Treating High Cholesterol with functional medicine

Cholesterol is a special type of fat that is made in the body by the liver or obtained from animal foods in the diet. It has a number of important biological functions.

Cholesterol is required for:

  • Building and maintaining cell membranes – having the correct amount of cholesterol in a cell membrane helps to ensure the membrane is both robust and flexible.
  • Making myelin sheaths – these are fatty protective coverings that insulate nerve cells and help to ensure nerve conduction is efficient.
  • Production of bile – bile is essential for the absorption and digestion of fat molecules and fat soluble vitamins.
  • Biosynthesis of vitamin D – cholesterol is an important precursor molecule for making vitamin D when our skin is exposed to the sun.
  • Synthesis of stress and sex hormones – cholesterol is essential for making steroid hormones. These include the stress hormones such as cortisol and aldosterone as well as the sex hormones oestrogen, progesterone and testosterone.

Since cholesterol is a fat, it doesn’t mix well with water. Therefore in order to be transported around in the blood cholesterol has to be hidden inside special transport molecules called lipoproteins. Lipoproteins are classified according to their densities, which reflect the type of fats they’re carrying

Low density lipoprotein (LDL) carries cholesterol from the liver to the cells. If present in excessive quantities, this type lipoprotein can lead to the formation of arterial plaque. These plaques are considered a major risk factor strokes, heart attacks and various other cardiovascular diseases. That is why LDL is often referred as bad cholesterol.

High density lipoprotein (HDL) is used to carry cholesterol back to liver for excretion or to the other tissues for further use like production of hormones. This process is known as reverse cholesterol transport. HDL is considered good for health so is termed as good cholesterol.

Most conventional blood tests will measure total cholesterol, LDL and HDL. However, in reality what is important is the ratio of LDL:HDL as well as what type of LDL and HDL you have. For example, smaller LDL molecules are much more likely to lead to arterial plaque than the larger fluffy variety.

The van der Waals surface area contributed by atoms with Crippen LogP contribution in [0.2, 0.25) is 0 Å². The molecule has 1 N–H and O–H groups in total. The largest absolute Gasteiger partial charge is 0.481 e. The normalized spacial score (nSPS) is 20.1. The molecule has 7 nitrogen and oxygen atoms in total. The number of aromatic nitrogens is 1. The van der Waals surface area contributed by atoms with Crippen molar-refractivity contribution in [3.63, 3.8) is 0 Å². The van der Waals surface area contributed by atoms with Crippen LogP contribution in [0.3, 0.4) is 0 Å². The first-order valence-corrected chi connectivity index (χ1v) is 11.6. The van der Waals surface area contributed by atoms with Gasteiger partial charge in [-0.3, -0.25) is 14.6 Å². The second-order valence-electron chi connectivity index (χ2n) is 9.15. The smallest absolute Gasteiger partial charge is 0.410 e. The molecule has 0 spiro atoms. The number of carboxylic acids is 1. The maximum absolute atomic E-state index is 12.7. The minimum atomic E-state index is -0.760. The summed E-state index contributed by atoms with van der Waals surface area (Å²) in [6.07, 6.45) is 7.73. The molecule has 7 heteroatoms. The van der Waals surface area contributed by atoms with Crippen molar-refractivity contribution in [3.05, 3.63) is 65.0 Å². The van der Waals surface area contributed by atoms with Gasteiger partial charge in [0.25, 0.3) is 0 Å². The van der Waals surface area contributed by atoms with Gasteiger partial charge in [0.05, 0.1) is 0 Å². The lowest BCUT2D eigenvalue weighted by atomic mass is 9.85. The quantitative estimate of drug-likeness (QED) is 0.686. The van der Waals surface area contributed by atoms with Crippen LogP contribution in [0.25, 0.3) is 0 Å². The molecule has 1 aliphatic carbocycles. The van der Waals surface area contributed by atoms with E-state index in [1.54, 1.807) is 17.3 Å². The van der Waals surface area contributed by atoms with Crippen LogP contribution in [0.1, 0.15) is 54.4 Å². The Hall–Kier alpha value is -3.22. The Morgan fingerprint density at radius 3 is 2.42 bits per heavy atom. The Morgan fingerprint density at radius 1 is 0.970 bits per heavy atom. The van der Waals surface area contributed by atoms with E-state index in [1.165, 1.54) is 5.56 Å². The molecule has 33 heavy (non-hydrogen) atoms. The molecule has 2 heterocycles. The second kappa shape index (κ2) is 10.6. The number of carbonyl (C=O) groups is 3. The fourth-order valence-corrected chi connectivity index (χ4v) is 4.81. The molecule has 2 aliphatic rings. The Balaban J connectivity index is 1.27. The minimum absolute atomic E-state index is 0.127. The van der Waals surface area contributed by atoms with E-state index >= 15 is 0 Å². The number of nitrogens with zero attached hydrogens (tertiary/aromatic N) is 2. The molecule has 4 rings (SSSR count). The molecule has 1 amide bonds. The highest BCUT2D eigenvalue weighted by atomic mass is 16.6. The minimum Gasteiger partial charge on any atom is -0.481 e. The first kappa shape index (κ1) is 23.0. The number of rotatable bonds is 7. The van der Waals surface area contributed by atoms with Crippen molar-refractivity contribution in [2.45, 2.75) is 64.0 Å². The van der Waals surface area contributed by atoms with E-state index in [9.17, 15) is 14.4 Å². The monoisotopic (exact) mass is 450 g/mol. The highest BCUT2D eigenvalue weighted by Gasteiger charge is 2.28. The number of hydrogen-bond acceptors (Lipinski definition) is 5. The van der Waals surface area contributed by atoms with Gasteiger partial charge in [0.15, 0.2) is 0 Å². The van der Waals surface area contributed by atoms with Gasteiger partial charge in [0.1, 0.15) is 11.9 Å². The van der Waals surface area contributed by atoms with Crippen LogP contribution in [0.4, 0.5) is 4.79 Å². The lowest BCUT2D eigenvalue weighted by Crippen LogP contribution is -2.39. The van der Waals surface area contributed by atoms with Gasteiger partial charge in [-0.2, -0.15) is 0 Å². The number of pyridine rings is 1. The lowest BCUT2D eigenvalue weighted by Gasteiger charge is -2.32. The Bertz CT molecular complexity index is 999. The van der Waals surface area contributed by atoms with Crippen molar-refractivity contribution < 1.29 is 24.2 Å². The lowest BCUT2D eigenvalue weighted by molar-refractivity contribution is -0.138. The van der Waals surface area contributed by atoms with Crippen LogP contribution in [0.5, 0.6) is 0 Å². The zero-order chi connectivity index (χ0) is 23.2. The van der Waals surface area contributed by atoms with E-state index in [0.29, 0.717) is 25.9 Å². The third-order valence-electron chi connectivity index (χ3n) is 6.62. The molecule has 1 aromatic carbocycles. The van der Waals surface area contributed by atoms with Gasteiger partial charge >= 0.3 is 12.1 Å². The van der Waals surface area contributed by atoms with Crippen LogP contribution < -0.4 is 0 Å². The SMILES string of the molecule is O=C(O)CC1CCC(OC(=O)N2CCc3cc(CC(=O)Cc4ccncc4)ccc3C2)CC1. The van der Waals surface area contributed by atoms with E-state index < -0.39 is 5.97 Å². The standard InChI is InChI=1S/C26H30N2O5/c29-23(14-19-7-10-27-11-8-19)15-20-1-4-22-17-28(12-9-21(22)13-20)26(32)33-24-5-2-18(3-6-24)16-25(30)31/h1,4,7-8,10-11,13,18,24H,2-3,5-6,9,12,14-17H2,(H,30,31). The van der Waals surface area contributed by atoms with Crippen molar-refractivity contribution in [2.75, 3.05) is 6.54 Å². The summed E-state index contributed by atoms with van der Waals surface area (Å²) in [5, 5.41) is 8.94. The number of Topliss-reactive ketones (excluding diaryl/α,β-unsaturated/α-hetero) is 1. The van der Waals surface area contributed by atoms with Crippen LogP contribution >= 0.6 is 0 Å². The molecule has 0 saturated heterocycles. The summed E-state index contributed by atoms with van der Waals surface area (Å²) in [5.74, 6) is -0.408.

Although not directly related to cholesterol, triglycerides are also an important consideration when it comes to cardiovascular health. High blood levels of triglycerides are also a risk factor for heart disease and stroke.

How can functional medicine help?

When it comes to cholesterol it’s all about balance and type. If your doctor has told you that you have high cholesterol level, a functional medicine practitioner can do further tests to determine what type of cholesterol you have so it can be targeted more effectively.

It’s also important to remember that cholesterol is only a small part of a much bigger picture when it comes to heart disease. Functional medicine takes a broader view and will consider factors such as blood pressure, inflammation and lifestyle factors.

A plan can then be created to help you restore your cholesterol level to within the healthy range. This will include:

  • A personalised diet based around the heart healthy Mediterranean diet. The eating plan will be specifically designed so that it is low in fat and cholesterol and high in foods that protect cardiovascular health.
  • Recommendations for the use of specific therapeutic foods and herbs that can assist cholesterol management
  • Advice on balancing blood sugar levels as excess sugar in the blood can lead to increases in cholesterol levels. Learning what and how to eat to balance blood sugar levels is important for protecting cardiovascular health long term.
  • Assessment of inflammation and oxidative stress, as well as guidance on balancing these through nutrition
  • Lifestyle adjustments to help improve cardiovascular health and keep blood pressure levels healthy